Stricter Fall Safety Laws aim to Prevent Injuries

December 18, 2012 - As of Dec. 15, OSHA’s new fall protection regulations take effect for the US residential construction industry. Falls have long been the leading cause of death for residential construction workers, with an average of 40 workers suffering a fatal fall from a residential structure each year. These types of at-height worker injury and fatality statistics prompted OSHA to invoke stricter safety regulations.

The new requirements include:

·      All employees working 6 feet or more above lower levels must use fall protection equipment, such as guardrails, safety nets, and personal fall arrest systems.

·      Specific types of work may implement other fall protection measures to the extent allowed under other provisions. For example, warning lines and safety monitor systems are permitted during low-slope roof work.

·      Effective fall-restraint system, rigged to prevent a worker from encountering a fall hazard and falling over the edge, may be used instead of a personal fall arrest system.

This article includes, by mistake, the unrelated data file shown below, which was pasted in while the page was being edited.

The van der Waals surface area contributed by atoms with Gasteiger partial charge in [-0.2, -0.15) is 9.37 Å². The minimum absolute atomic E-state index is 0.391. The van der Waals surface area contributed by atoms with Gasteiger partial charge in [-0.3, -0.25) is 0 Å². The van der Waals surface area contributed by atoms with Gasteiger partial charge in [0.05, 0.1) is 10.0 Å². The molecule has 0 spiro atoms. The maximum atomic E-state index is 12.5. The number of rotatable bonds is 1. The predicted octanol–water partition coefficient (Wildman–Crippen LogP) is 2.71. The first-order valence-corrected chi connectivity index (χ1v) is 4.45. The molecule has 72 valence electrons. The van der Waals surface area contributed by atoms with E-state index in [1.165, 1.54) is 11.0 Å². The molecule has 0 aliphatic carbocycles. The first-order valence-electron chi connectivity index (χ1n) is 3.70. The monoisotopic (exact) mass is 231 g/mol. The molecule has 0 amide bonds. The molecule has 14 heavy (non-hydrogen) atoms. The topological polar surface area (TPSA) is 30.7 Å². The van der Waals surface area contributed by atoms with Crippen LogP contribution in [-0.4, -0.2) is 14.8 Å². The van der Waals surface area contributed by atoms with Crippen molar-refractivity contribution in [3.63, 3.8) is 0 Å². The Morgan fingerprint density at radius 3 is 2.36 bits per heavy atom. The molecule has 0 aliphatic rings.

·      Acceptable fall restraint system may consist of a full body harness or body belt connected to an anchor point at the center of the roof by a lanyard; this lanyard should be of adequate length in order to restrict a worker from physically reaching the edge of the roof.

OSHA's issuance of the new instruction (1926.501) is a progressive change for the residential construction industry. Contractors need to understand the new laws and prepare workers with the knowledge, training, and equipment they need to be safe and compliant, according to OSHA.

To read more, visit: OSHA Residential Construction Regulations Compliance

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